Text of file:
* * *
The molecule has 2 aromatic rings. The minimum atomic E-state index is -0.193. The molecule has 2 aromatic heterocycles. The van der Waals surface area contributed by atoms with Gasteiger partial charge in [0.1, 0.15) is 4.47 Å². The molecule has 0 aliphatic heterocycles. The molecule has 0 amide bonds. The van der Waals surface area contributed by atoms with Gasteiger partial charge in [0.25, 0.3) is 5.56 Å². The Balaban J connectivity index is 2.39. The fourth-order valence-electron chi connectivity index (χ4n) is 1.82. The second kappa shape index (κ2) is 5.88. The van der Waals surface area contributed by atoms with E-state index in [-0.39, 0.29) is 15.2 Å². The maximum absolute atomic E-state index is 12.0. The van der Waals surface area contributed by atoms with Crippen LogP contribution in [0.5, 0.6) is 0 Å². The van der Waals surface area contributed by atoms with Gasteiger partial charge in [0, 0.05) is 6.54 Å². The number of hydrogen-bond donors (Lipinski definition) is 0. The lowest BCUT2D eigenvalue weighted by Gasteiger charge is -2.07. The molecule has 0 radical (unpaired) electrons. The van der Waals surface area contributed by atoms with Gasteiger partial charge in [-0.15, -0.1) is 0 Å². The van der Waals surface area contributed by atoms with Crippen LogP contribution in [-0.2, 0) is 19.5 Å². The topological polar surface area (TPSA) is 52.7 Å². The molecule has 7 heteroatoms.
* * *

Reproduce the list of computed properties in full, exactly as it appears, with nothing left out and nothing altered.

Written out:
The molecule has 2 aromatic rings. The minimum atomic E-state index is -0.193. The molecule has 2 aromatic heterocycles. The van der Waals surface area contributed by atoms with Gasteiger partial charge in [0.1, 0.15) is 4.47 Å². The molecule has 0 aliphatic heterocycles. The molecule has 0 amide bonds. The van der Waals surface area contributed by atoms with Gasteiger partial charge in [0.25, 0.3) is 5.56 Å². The Balaban J connectivity index is 2.39. The fourth-order valence-electron chi connectivity index (χ4n) is 1.82. The second kappa shape index (κ2) is 5.88. The van der Waals surface area contributed by atoms with E-state index in [-0.39, 0.29) is 15.2 Å². The maximum absolute atomic E-state index is 12.0. The van der Waals surface area contributed by atoms with Crippen LogP contribution in [0.5, 0.6) is 0 Å². The van der Waals surface area contributed by atoms with Gasteiger partial charge in [0, 0.05) is 6.54 Å². The number of hydrogen-bond donors (Lipinski definition) is 0. The lowest BCUT2D eigenvalue weighted by Gasteiger charge is -2.07. The molecule has 0 radical (unpaired) electrons. The van der Waals surface area contributed by atoms with Gasteiger partial charge in [-0.15, -0.1) is 0 Å². The van der Waals surface area contributed by atoms with Crippen LogP contribution in [-0.2, 0) is 19.5 Å². The topological polar surface area (TPSA) is 52.7 Å². The molecule has 7 heteroatoms.